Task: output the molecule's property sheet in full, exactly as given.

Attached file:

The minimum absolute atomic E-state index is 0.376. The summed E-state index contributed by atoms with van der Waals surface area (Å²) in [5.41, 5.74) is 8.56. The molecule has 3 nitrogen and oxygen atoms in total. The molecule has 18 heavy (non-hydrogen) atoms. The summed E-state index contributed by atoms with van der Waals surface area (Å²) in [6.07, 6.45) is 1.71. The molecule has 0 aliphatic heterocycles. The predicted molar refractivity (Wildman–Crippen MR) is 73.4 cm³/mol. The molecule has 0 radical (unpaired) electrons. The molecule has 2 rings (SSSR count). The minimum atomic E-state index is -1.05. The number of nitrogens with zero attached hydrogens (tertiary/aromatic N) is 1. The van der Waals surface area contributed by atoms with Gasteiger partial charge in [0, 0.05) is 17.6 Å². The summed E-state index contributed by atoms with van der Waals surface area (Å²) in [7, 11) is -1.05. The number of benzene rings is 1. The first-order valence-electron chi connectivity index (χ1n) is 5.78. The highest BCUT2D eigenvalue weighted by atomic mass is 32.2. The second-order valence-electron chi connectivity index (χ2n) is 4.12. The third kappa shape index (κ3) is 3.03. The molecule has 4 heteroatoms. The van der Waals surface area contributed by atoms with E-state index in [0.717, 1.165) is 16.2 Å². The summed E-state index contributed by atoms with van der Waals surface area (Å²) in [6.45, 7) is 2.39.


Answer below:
The minimum absolute atomic E-state index is 0.376. The summed E-state index contributed by atoms with van der Waals surface area (Å²) in [5.41, 5.74) is 8.56. The molecule has 3 nitrogen and oxygen atoms in total. The molecule has 18 heavy (non-hydrogen) atoms. The summed E-state index contributed by atoms with van der Waals surface area (Å²) in [6.07, 6.45) is 1.71. The molecule has 0 aliphatic heterocycles. The predicted molar refractivity (Wildman–Crippen MR) is 73.4 cm³/mol. The molecule has 0 radical (unpaired) electrons. The molecule has 2 rings (SSSR count). The minimum atomic E-state index is -1.05. The number of nitrogens with zero attached hydrogens (tertiary/aromatic N) is 1. The van der Waals surface area contributed by atoms with Gasteiger partial charge in [0, 0.05) is 17.6 Å². The summed E-state index contributed by atoms with van der Waals surface area (Å²) in [7, 11) is -1.05. The number of benzene rings is 1. The first-order valence-electron chi connectivity index (χ1n) is 5.78. The highest BCUT2D eigenvalue weighted by atomic mass is 32.2. The second-order valence-electron chi connectivity index (χ2n) is 4.12. The third kappa shape index (κ3) is 3.03. The molecule has 4 heteroatoms. The van der Waals surface area contributed by atoms with E-state index in [0.717, 1.165) is 16.2 Å². The summed E-state index contributed by atoms with van der Waals surface area (Å²) in [6.45, 7) is 2.39.